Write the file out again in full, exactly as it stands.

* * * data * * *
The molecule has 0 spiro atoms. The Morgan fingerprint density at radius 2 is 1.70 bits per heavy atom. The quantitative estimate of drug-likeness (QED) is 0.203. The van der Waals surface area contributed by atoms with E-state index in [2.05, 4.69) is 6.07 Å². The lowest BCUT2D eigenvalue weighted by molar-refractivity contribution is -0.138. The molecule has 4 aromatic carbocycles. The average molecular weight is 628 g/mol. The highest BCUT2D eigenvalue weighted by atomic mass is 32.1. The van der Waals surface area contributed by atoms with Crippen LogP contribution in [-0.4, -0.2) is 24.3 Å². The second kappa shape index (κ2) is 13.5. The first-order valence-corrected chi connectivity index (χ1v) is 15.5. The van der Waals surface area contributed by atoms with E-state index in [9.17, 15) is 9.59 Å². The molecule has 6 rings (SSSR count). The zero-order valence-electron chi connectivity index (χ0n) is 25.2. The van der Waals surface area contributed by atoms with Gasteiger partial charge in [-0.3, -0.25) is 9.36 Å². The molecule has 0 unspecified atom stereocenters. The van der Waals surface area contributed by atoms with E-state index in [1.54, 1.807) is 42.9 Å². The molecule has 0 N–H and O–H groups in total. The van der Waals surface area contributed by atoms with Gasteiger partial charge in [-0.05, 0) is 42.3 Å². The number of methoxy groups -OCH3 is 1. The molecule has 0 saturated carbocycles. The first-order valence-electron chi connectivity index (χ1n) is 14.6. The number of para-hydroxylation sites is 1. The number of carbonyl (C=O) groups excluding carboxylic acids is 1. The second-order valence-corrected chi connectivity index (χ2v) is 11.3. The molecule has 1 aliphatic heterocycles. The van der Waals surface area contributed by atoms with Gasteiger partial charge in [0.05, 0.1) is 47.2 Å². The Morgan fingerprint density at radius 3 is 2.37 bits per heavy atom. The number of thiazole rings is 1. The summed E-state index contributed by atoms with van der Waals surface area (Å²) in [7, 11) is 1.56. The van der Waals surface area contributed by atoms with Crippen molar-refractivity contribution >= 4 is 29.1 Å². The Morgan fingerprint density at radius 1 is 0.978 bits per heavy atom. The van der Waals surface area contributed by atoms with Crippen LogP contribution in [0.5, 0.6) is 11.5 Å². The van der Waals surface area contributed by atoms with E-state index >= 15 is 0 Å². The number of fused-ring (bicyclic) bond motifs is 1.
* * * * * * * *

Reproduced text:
The molecule has 0 spiro atoms. The Morgan fingerprint density at radius 2 is 1.70 bits per heavy atom. The quantitative estimate of drug-likeness (QED) is 0.203. The van der Waals surface area contributed by atoms with E-state index in [2.05, 4.69) is 6.07 Å². The lowest BCUT2D eigenvalue weighted by molar-refractivity contribution is -0.138. The molecule has 4 aromatic carbocycles. The average molecular weight is 628 g/mol. The highest BCUT2D eigenvalue weighted by atomic mass is 32.1. The van der Waals surface area contributed by atoms with Crippen LogP contribution in [-0.4, -0.2) is 24.3 Å². The second kappa shape index (κ2) is 13.5. The first-order valence-corrected chi connectivity index (χ1v) is 15.5. The van der Waals surface area contributed by atoms with E-state index in [9.17, 15) is 9.59 Å². The molecule has 6 rings (SSSR count). The zero-order valence-electron chi connectivity index (χ0n) is 25.2. The van der Waals surface area contributed by atoms with Gasteiger partial charge in [-0.3, -0.25) is 9.36 Å². The molecule has 0 unspecified atom stereocenters. The van der Waals surface area contributed by atoms with E-state index in [1.54, 1.807) is 42.9 Å². The molecule has 0 N–H and O–H groups in total. The van der Waals surface area contributed by atoms with Gasteiger partial charge in [-0.05, 0) is 42.3 Å². The number of methoxy groups -OCH3 is 1. The molecule has 0 saturated carbocycles. The first-order valence-electron chi connectivity index (χ1n) is 14.6. The number of para-hydroxylation sites is 1. The number of carbonyl (C=O) groups excluding carboxylic acids is 1. The second-order valence-corrected chi connectivity index (χ2v) is 11.3. The molecule has 1 aliphatic heterocycles. The van der Waals surface area contributed by atoms with Gasteiger partial charge in [0.05, 0.1) is 47.2 Å². The Morgan fingerprint density at radius 3 is 2.37 bits per heavy atom. The number of thiazole rings is 1. The summed E-state index contributed by atoms with van der Waals surface area (Å²) in [7, 11) is 1.56. The van der Waals surface area contributed by atoms with Crippen molar-refractivity contribution >= 4 is 29.1 Å². The Morgan fingerprint density at radius 1 is 0.978 bits per heavy atom. The van der Waals surface area contributed by atoms with Crippen LogP contribution in [0.5, 0.6) is 11.5 Å². The van der Waals surface area contributed by atoms with E-state index >= 15 is 0 Å². The number of fused-ring (bicyclic) bond motifs is 1.